We use "street side yards" with their own setback requirements.
    Yeah, this is typical of most of the places I have worked as well. Usually the street side yard would be the longest property line adjacent to the right-of-way. Street side yards were usually about 5 to 10 feet less than the front yard, or about twice the interior side yard. So a typical 6,000 s.f. lot would have a front yard of 20 feet, a rear yard of 20 feet, an interior side yard of 6 feet and street side yard of 12 to 15 feet... something like that.

    Here are some examples:
    Vancouver, WA R1 Dimensional Standards
    Davis, CA R1 Yard Requirements

  7. #7

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    I have seen it solved both ways, but the two front yards version can be difficult in older neighborhoods with small lots. It is not a perfect solution, but I usually advise defining it so that the front yard is on the street on which the home is addressed. That at least makes it clear which is front and which is side, without requiring two front yards. As others have said, it is very helpful to have a drawing you can hand out to explain all of the specification standards for a typical residential situation.

  8. #8
    Cyburbian mike gurnee's avatar
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    We start off with calling both street frontages front yards. Otherwise, there are situations where a "street side" yard would be much less than the neighbor. To accommodate the usual situation, we allow one half of the front yard setback with no curb cuts and no adjacent frontage. (it has to be drawn out) For infill as in Lee's example, we allow building up to the established building line on the block.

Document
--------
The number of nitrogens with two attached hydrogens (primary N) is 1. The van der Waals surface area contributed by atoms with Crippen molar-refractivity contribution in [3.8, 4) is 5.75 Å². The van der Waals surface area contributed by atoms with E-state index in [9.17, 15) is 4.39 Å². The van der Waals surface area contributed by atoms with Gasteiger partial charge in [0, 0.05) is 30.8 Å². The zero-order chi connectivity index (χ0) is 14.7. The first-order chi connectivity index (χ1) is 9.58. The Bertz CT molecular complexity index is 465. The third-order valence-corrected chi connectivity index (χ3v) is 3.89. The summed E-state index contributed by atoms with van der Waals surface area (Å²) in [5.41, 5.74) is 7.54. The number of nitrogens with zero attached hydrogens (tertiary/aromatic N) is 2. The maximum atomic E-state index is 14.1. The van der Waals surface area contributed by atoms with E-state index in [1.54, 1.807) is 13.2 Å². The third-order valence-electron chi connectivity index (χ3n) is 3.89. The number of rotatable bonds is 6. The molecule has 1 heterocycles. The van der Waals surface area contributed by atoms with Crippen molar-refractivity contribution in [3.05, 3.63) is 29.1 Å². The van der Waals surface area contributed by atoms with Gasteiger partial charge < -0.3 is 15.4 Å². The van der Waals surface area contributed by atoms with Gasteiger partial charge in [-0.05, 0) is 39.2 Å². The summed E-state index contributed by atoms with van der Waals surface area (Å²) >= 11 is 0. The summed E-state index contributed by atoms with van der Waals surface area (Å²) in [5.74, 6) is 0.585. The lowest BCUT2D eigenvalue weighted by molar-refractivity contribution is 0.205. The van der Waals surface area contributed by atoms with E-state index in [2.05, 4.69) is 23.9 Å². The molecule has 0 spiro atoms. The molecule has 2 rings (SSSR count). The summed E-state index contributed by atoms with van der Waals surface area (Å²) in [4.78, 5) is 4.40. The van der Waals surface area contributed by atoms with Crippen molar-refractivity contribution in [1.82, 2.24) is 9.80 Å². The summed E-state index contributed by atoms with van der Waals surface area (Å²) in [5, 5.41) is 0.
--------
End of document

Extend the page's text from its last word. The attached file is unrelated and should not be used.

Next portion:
9. #9
    Cyburbian Plus Zoning Goddess's avatar
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    We have 2 fronts, but the "side" front must add 15 feet to the lot width to accommodate a front setback.

    Of course, it gets a lot more fun if you're dealing with a flag lot or other abnormally-shaped lot.

  10. #10
    Cyburbian jresta's avatar
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    Philadelphia, PA
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    why are you still using "minimum setback requirements" ?
    Indeed you can usually tell when the concepts of democracy and citizenship are weakening. There is an increase in the role of charity and in the worship of volunteerism. These represent the élite citizen's imitation of noblesse oblige; that is, of pretending to be aristocrats or oligarchs, as opposed to being citizens.

  11. #11

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    jresta:
    What do you mean "why are you still using minimum setback requirements?" (I'm an intern so planning and zoning is all kinda new to me) Thanks

  12. #12
    Cyburbian jresta's avatar
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    Originally posted by Commander Rico
    jresta:
    What do you mean "why are you still using minimum setback requirements?" (I'm an intern so planning and zoning is all kinda new to me) Thanks
    I'm just looking at it from a pedestrian aspect. I have no idea what type of development you are dealing with or the character of the town you are working for.